What is the secret to a great pot roast recipe?
Is it the meat? Is it the vegetables? Is it the cooking time? Well, yes, all those things are important, but the one thing that will put your pot roast over the top, all other things equal, is putting a good seared crust on the meat before you braise it.
Pot roast almost ready for the oven (just needs liquid)
This is a step that is skipped by most home cooks. Sure, you can still make a really good pot roast if you start with a nice big chuck roast and you have some fresh, aromatic vegetables like carrots, celery and onion in the pot, and you use fresh thyme and oregano instead of dried herbs. Using fresh chopped garlic and a rich, delicious beef stock for the liquid helps too. If you want an extra special pot roast however, the step that will put you over the edge is to liberally season your roast with salt and pepper, heat up a non-stick skillet over medium-high heat, add two tablespoons of canola oil and sear each side and edge of that roast until it's a crusty, dark brown caramelized color. The heat and browing process draws out the natural sugars from the meat. It's the sugars that cause the "browning". This adds an extra layer of richness that most pot roasts simply don't have.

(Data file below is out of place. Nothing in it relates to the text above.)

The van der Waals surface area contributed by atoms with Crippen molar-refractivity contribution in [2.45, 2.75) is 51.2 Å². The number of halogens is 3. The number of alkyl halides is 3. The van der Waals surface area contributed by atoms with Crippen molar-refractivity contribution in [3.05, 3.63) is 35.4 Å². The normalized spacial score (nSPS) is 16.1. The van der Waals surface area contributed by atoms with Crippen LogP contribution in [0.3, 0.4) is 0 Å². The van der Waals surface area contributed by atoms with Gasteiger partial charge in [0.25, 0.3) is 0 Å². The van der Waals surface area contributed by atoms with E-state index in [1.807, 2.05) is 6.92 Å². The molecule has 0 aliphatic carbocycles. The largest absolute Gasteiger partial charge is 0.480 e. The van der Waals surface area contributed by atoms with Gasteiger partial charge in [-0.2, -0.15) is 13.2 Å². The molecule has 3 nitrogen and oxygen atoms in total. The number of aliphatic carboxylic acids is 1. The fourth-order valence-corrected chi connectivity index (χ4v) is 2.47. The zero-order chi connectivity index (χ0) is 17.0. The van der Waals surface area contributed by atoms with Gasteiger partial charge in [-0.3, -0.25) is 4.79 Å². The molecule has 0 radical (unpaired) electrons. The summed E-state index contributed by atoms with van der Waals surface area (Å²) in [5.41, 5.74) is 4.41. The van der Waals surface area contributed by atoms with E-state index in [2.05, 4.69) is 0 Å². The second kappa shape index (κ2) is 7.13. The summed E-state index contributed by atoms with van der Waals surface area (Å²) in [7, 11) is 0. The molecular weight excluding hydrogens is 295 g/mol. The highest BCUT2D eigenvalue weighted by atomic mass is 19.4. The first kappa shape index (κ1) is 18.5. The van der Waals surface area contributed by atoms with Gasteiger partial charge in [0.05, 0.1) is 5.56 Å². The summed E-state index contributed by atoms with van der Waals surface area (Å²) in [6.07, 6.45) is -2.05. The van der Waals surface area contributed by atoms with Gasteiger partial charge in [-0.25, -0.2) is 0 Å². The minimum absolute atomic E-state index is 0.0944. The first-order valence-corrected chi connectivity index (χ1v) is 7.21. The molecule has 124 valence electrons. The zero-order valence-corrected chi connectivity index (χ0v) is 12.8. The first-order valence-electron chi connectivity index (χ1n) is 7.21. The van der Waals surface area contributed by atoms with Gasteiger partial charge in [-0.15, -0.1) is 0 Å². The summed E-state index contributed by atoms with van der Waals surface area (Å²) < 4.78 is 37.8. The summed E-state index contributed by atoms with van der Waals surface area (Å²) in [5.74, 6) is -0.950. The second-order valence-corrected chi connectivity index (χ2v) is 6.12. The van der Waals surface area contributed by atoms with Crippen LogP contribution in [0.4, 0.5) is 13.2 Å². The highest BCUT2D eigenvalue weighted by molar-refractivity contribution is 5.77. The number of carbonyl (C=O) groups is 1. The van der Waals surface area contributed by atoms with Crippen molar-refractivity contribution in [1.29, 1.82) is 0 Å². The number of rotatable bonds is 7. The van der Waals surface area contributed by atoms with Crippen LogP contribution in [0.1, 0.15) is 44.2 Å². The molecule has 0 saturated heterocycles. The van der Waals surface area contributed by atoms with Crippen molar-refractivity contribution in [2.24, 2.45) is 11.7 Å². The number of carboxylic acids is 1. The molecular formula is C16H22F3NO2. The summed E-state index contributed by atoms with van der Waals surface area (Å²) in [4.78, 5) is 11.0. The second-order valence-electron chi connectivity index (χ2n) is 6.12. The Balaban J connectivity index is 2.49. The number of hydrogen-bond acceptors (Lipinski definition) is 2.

Browning a pot roast
Something else you can do to improve your pot roast dinner is to deglaze your roast pan with some stock or red wine after browning the roast, reduce the water out, reduce the heat to medium, then melt two tablespoons of butter into the pan, add two tablespoons of flour, and stir occasionally until the mixture turns rich and medium brown. About 5 minutes. Save this "rue" to make a gravy with your pot roast juices after the roast is done and you'll have a great finish to your dinner. The gravy is great over any type of potato too. You can even add the potatoes into your roast pot, but make sure you add extra salt because potatoes will suck the salt right out of your roast liquid and make the whole pot taste bland otherwise.
Brown the pot roast edges
For me, the method to cooking a pot roast is to bring it up to a low simmer on the stove top, cover and cook it until it falls apart with a fork. For a big roast, that's simmering for 3 hours or longer. For a smaller roast, 2 1/2 hours should be long enough. You can also shove the pan with a lid in a 250 degree oven and leave it in all day long.
There's a million ways to vary your own pot roast recipes. You can add fresh, skinned and seeded tomatoes to the pot, mushrooms, sherry and/or fresh rosemary, or you can dump in a bunch of wine. The only real "rule" to pot roast is to not let the pot run out of liquid and to cook it long enough for the meat to become tender.
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